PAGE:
Figure 2 Micro estimates of wealth at 2.4 km resolution
Though we are working with two high resolution datasets, there is one problem – they are at a different spatial resolution. The first step is to aggregate the poverty data to the right grid-cell resolution so that we can build one large dataset with over 18,594 observations on both poverty and temperature variability across 89 countries. Once we have that, it’s analysis time. To exploit the rich spatial variation in our data and minimize omitted variable bias, we applied a so-called ‘spatial first differences’ (SFD) approach to causal inference, controlling for rainfall and seasonal temperature variability. We implement several different robustness checks – including re-estimating the relationship between temperature variability and poverty using only grid cells where the measure of prediction uncertainty is low.
The punchline is as follows: we find solid and reliable evidence that higher temperature variability is associated with lower wealth levels in LMICs. This result holds across a variety of different estimations and robustness checks. A one unit increase in the degree of temperature variability is associated, on average, with an 0.187 unit reduction in relative household wealth. To put this number into perspective – the relative wealth index is determined on a scale of around -1.5 to 1.5 (see Figure 2). In line with other studies that rely on the same temperature dataset, we find that this relationship is stronger at lower latitudes.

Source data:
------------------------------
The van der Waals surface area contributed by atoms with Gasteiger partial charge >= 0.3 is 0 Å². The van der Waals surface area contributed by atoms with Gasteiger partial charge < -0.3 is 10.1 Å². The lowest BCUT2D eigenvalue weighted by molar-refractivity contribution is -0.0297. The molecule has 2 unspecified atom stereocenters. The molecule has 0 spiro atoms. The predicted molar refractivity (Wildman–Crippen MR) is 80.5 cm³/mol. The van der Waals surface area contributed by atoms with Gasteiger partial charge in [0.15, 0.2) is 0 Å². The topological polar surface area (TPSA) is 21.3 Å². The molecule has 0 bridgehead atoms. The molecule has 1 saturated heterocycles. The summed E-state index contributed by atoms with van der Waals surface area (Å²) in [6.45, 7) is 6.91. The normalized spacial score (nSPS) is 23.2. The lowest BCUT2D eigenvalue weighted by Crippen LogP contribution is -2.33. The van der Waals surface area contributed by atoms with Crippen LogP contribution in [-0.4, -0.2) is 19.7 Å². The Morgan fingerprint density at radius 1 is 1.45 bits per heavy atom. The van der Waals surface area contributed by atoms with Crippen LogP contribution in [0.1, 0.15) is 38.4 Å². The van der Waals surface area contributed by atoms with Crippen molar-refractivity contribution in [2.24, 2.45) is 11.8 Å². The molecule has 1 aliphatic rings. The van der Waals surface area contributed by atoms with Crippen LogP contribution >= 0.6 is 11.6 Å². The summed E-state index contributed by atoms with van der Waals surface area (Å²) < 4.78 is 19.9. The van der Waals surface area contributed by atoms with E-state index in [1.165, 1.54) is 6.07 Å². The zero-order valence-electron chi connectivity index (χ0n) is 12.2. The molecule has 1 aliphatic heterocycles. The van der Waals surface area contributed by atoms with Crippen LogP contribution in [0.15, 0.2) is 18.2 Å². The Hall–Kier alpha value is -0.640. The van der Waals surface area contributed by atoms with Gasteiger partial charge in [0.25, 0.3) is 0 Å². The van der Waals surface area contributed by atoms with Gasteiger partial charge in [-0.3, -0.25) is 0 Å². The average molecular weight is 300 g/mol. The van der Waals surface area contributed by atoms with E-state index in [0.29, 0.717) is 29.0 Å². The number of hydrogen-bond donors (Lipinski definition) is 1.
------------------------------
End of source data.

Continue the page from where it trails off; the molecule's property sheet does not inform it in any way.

What does this mean for climate change policies around the world?
Finding yet another way in which climate change has negative economic consequences certainly does feel alarming. But it is also mobilizing – now that we can no longer blame lack of evidence for inaction, eyes are on the policymakers, grassroot communities, and frankly everyone to tackle these negative effects. Working in partnership with the most affected communities will be key in understanding the impact of climatic shocks on their livelihoods, and what solutions might be available. Our research shows robust evidence that increases in temperature variability lower relative wealth – and that high-resolution estimates of poverty, derived from ML algorithms, can be used in downstream research to investigate policy-relevant questions. But temperature variability is not an isolated policy question. Higher concentrations of greenhouse gases are projected to increase temperature variability, which means if we don’t reach the target of restricting global warming to 1.5 degrees agreed at COP21 in Paris – we will be dealing with the double trouble of higher absolute temperatures, and higher variability.
So what can be done? Given higher climate variability is also closely linked to more uncertainty, which will hit poor households in LMICs particularly hard – there is a need for well-functioning programmes to insure against climatic risk. Policy makers across the world will need to tackle the negative effects that increases in temperature variability have by developing innovative policy instruments – and communities need to hold them accountable. Some examples from LMICs come to mind – most notably livestock insurance schemes that protect farmers from drought in Ethiopia or anticipatory cash transfers triggered during flooding in Bangladesh. Can we think of similar ways in which risk arising from temperature variability can be mitigated in low-income households?